Moreover, of the two, Minnesota looks to be the better defensive team, holding opponents to 73.62 points per game, the lowest of any team remaining in the playoffs. Phoenix, by comparison, gave up 85.97 points per game, the highest of any of the teams still standing, and earned its place in the playoffs more by outscoring its adversaries (88.97 points per game, for a margin of plus-3) than by defending them. Correspondingly, Minnesota held opponents to 41.3 percent per game from the field, while Phoenix gave up 44-percent field-goal shooting to its adversaries.

Prediction: Minnesota in three games.


Originally published Wed, September 21, 2011

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Week: February 7, 2012
1 Baylor (31) 24-0 1 1 1 775
2 Notre Dame 23-1 2 2 2 743
3 Connecticut 21-2 3 4 3 710
4 Stanford 20-1 4 5 4 685
5 Duke 19-3 6 8 5 650
6 Miami (FL) 20-3 7 7 6 604
7 Kentucky 21-3 5 15 7 584
8 Maryland 20-3 10 10 8 534
9 Wisconsin-Green Bay 20-0 9 24 9 530
10 Ohio State 21-2 11 NR-RV
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11 Tennessee 17-6 8 3 11 476
12 Delaware 20-1 13 NR 12 434
13 Georgetown 18-5 15 11 14 379
14 Texas A&M 16-5 16 6 15 378
15 Nebraska 19-3 18 NR 13 309
16 Rutgers 17-4 14 12 17 372
17 Louisville 17-6 12 9 20 276
18 Gonzaga 21-3 19 NR-RV
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19 Purdue 19-5 17 21 16 222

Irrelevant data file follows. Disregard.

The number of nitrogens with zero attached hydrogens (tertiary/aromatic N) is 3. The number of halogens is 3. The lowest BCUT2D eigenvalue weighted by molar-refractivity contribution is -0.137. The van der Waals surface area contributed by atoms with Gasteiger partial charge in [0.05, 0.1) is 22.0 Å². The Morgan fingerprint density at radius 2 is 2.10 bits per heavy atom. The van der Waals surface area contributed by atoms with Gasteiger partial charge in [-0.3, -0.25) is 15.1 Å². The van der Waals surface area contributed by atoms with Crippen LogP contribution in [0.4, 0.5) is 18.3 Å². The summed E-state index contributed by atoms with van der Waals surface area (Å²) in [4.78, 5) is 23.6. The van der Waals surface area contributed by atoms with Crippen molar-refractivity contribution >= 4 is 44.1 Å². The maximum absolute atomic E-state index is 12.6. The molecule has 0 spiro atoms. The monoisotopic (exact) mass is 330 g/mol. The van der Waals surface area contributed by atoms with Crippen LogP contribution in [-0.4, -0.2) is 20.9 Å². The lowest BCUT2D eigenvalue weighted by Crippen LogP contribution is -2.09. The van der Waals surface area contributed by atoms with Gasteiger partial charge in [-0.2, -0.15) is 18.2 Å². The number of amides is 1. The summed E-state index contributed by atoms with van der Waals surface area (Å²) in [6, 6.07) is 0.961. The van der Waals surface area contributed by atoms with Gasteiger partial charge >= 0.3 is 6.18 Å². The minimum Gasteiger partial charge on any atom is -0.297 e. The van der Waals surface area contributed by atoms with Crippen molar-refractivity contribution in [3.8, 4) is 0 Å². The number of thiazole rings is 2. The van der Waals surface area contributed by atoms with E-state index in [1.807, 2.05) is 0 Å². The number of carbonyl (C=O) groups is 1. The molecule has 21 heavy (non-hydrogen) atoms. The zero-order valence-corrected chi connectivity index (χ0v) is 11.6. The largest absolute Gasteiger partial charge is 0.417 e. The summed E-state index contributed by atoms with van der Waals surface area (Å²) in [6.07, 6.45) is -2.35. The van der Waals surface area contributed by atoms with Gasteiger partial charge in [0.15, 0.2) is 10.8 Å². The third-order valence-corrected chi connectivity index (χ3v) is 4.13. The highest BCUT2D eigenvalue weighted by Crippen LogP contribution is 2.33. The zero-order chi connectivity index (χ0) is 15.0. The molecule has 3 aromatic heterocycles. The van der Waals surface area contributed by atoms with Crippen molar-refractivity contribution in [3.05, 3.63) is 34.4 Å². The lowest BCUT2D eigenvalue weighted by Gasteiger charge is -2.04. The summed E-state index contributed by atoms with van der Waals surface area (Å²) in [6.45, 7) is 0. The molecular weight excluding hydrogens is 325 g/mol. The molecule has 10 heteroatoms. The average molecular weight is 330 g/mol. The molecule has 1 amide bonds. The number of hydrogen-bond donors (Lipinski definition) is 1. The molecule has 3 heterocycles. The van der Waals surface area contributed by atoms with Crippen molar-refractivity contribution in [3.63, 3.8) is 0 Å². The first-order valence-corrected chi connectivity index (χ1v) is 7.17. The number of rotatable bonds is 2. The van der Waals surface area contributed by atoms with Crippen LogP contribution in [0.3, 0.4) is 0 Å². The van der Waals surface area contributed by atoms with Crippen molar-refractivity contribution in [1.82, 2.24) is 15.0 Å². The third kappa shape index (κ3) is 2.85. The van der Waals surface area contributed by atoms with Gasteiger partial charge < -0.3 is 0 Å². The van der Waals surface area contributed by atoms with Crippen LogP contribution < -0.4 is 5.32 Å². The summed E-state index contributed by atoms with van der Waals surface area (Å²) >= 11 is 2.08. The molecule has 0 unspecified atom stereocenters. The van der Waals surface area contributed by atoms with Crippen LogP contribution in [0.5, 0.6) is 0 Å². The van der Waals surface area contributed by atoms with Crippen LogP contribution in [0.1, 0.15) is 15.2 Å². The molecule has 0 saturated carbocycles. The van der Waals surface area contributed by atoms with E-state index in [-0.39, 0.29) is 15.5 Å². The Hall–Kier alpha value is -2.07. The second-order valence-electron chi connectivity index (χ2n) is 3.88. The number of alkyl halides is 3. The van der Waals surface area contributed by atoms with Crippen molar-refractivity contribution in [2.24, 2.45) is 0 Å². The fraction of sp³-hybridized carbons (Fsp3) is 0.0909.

20 Georgia 18-6 20 12 21 202
21 Penn State 18-5 21 14 18 176
22 DePaul 17-7 23 18 NR-RV
23 Georgia Tech 16-6 22 NR-RV
22 104
24 South Carolina 18-5 NR-RV
NR 24 46
25 Vanderbilt 18-5 NR-RV
NR 45
Dropped Out: No. 24 North Carolina, No. 25 Kansas.
First-place votes: Total first-place votes received (if any) are indicated in parentheses following school name.
Others receiving votes: St. Bonaventure (22-2) 34; North Carolina (17-6) 19; California (17-6) 18; Florida Gulf Coast (21-2) 16; Middle Tennessee (19-5) 15; Texas-El Paso (20-2) 8; Texas Tech (16-6) 5; Brigham Young (21-4) 4; Fresno State (19-4) 4; St. John's (15-8) 4; Princeton (15-4) 3; Oklahoma (15-7) 2; West Virginia (17-6) 2; Kansas State (15-7) 1.
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Credit: Courtesy Women's Basketball Coaches Association (WBCA). The weekly Division I Top 25 Coaches' Poll, sponsored by USA Today and ESPN, is based on voting by a Board of Coaches made up of 31 head coaches at Division I institutions all of whom are WBCA members.